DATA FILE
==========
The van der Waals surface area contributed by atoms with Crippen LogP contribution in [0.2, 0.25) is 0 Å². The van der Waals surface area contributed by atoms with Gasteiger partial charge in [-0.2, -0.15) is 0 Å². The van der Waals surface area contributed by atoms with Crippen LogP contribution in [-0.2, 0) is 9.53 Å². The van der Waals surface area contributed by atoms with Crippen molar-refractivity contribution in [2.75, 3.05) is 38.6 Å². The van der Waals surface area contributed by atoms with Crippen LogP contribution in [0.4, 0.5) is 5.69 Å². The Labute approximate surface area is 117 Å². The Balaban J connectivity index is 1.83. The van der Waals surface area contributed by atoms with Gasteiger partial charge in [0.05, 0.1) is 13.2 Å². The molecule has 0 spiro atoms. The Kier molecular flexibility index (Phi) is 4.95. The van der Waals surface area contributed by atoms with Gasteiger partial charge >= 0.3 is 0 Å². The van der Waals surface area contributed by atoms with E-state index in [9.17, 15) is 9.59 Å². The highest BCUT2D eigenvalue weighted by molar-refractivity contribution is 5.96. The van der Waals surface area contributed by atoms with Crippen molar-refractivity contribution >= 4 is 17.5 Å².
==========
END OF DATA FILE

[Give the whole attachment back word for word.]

The van der Waals surface area contributed by atoms with Crippen LogP contribution in [0.2, 0.25) is 0 Å². The van der Waals surface area contributed by atoms with Gasteiger partial charge in [-0.2, -0.15) is 0 Å². The van der Waals surface area contributed by atoms with Crippen LogP contribution in [-0.2, 0) is 9.53 Å². The van der Waals surface area contributed by atoms with Crippen molar-refractivity contribution in [2.75, 3.05) is 38.6 Å². The van der Waals surface area contributed by atoms with Crippen LogP contribution in [0.4, 0.5) is 5.69 Å². The Labute approximate surface area is 117 Å². The Balaban J connectivity index is 1.83. The van der Waals surface area contributed by atoms with Gasteiger partial charge in [0.05, 0.1) is 13.2 Å². The molecule has 0 spiro atoms. The Kier molecular flexibility index (Phi) is 4.95. The van der Waals surface area contributed by atoms with Gasteiger partial charge >= 0.3 is 0 Å². The van der Waals surface area contributed by atoms with E-state index in [9.17, 15) is 9.59 Å². The highest BCUT2D eigenvalue weighted by molar-refractivity contribution is 5.96. The van der Waals surface area contributed by atoms with Crippen molar-refractivity contribution >= 4 is 17.5 Å².